Martial arts classes can be emotional places. They’re often hot, there’s a lot of energy and sometimes there’s a competitive edge that can come between people. When you think about it, it’s incredible that this combination doesn’t lead to more incidents, but sometimes it does.
We’re all guilty of it. I recall some instances in my teens – and even in the last five years – that I’ve made amends for. We’re all human beings and we’re training to become better human beings. We’re going to falter, but part of the progress that martial arts supports is admitting when you’ve screwed up. If you got hot-headed and hit someone harder than you needed to – apologize. If you came to class with outside thoughts on your mind and you were a bad partner to someone else, tell them you’re sorry.
These sorts of setbacks only stick if you don’t apologize. You don’t want to be known as the person who doesn’t seem to care about their actions. Showing humility and an ability to admit when you’re wrong will go a long way in your training as well as being someone that others want to train with.
Know When to Say When
Sometimes our body fails us. Martial arts, for all the mental aspects, is rooted in physical practice. Everyone will experience setbacks related to their body at some point. Pulled muscles, broken bones – I doubt there’s an active martial arts class in the world where someone isn’t nursing some injury.
Those physical issues can be some of the toughest to handle because they can mean a change in your training. Sometimes they mean no training at all. We talked a lot about recovery and rehabilitation on Episode 77.
It’s crucial that you recognize a physical setback as a lesson – you did something wrong. It may not have been wrong in that moment, yet, somewhere along the line you should have done something differently. Better.
Maybe you tore a muscle throwing a kick. Did you throw it higher than you should have? Was your form poor? Did you not warm up properly? Was there a minor pull in the muscle that you chose to work through?
Our body is a wonderful teacher, if we listen to it.
Use Adversity as Fuel
One of the best motivators I know is to tell someone they can’t do something. For some people, that’s a terrible thing to do. For others, for those that have decent self-esteem, expressing minor doubt of their abilities will often yield renewed effort. Many of us see this in children, both in and outside of the martial arts.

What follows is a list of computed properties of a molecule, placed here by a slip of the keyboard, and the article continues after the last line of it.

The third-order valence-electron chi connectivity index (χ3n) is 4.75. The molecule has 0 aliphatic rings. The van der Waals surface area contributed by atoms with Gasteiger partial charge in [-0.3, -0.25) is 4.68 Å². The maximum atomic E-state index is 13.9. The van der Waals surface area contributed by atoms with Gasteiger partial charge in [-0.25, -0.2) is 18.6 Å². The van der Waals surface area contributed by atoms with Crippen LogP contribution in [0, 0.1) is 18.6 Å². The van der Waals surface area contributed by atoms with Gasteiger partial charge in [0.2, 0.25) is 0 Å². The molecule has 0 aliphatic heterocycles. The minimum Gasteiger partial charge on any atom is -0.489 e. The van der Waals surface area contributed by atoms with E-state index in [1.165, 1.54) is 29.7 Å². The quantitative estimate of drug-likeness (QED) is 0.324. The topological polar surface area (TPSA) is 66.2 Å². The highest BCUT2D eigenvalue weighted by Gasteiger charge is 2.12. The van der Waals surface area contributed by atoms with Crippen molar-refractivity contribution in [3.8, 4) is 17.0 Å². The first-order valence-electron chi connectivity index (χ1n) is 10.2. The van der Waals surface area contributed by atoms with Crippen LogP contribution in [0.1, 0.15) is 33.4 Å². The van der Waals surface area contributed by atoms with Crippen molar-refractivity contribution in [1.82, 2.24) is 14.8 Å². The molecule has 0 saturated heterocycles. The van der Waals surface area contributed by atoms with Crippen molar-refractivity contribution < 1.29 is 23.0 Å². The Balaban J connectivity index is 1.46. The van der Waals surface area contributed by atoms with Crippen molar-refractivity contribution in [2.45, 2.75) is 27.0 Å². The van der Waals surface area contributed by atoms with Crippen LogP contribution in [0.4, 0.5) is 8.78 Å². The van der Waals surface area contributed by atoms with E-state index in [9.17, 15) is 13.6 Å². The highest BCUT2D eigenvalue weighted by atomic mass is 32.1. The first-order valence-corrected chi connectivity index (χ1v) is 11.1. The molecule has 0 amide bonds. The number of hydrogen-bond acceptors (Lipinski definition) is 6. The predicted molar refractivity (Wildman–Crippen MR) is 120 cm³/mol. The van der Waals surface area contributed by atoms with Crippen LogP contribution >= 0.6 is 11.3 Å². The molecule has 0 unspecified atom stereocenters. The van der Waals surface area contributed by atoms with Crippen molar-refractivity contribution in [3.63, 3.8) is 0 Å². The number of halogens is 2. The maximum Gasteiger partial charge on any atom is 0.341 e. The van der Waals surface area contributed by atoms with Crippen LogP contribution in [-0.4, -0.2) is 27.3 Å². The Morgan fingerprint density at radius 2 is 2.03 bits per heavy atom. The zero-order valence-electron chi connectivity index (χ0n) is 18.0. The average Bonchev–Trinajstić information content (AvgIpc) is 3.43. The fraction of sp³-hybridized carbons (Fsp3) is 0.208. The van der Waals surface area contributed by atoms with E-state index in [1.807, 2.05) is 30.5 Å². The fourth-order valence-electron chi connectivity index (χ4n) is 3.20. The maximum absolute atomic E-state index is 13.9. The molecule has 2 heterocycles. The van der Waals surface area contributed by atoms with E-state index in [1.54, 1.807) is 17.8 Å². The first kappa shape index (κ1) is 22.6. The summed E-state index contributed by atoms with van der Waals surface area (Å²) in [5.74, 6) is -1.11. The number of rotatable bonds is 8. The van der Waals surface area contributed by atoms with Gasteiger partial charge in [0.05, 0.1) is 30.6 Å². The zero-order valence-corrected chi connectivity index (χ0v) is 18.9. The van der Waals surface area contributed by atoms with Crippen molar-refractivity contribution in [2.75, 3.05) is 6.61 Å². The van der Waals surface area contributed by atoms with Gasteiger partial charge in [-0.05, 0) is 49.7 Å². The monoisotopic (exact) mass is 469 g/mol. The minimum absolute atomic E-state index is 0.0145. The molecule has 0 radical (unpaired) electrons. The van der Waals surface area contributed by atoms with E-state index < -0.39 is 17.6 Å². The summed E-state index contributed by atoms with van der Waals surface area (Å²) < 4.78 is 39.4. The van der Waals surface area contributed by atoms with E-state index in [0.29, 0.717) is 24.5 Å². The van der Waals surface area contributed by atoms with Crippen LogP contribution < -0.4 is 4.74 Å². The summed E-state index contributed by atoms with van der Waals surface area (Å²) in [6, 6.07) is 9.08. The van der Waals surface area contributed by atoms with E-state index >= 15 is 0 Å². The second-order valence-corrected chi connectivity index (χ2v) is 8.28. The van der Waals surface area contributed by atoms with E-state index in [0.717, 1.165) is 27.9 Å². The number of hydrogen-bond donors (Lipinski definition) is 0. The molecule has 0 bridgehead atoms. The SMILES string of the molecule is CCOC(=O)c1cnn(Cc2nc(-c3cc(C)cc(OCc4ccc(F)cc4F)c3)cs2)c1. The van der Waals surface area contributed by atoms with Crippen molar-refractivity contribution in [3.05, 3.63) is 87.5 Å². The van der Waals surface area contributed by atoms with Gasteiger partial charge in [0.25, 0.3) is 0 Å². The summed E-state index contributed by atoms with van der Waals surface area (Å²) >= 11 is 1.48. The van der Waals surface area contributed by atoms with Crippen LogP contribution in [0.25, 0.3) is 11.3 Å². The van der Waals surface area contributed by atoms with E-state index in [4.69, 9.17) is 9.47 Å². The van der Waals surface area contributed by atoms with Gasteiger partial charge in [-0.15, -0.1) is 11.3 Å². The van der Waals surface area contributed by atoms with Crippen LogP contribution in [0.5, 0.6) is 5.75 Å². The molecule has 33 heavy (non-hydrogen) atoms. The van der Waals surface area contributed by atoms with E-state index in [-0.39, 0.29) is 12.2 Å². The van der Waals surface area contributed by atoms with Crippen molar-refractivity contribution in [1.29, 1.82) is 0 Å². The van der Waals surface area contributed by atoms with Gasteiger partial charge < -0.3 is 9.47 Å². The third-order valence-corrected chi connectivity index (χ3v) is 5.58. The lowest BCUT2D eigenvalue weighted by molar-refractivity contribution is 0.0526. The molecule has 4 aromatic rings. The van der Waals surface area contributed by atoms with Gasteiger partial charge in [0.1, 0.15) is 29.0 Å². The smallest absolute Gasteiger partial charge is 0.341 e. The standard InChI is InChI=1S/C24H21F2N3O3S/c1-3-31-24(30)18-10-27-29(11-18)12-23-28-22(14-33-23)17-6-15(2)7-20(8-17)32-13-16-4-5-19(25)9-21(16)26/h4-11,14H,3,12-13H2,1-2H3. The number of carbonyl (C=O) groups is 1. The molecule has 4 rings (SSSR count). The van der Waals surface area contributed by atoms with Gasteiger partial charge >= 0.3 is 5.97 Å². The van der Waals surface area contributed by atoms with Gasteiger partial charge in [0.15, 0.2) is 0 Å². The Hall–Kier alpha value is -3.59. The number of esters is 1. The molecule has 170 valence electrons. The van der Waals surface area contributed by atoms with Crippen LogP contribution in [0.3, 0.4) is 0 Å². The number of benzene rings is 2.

When someone tells us we can’t do something, we have a choice as to how to respond. If we use it as motivation, it can be incredibly powerful. We talked about positive language before, and this is positive thinking. When someone says you can’t, and you say you can… it’s no wonder this is so effective. You’ve already decided on the outcome.
Which is why it’s important to take your lumps and redouble your efforts. If your side kick isn’t looking so good, practice it. Practice it until it’s good. No, great. Practice it until you know you’ve got it down because you deserve to have a better side kick. You’re the only one standing in the way.
One of my favorite motivational quotes comes from the Rocky movie, Balboa. This is only part of it, and we’ll link the video and full quote in text over on the show notes, whistlekickMartialArtsRadio.com
Or, to say it another way with another quote.
Success can be defined in many ways, but failure with only one: quitting.
Whatever the setback, take it as a challenge. Your martial arts path is a journey, and there will be stumbles.
Being a martial artist isn’t easy, that’s why so few people earn their black belt. There aren’t a lot of people out there, relatively speaking, who have spent 30, 40 or 50 years doing anything – and even fewer who have spent that time in martial arts.
Ours is a path to being better people, but that development means facing obstacles and overcoming them. Carl Jung, famous psychiatrist once said: I am not what happened to me. I am what I choose to become.
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That’s all for today. Until next time, Train hard, smile, and have a great day.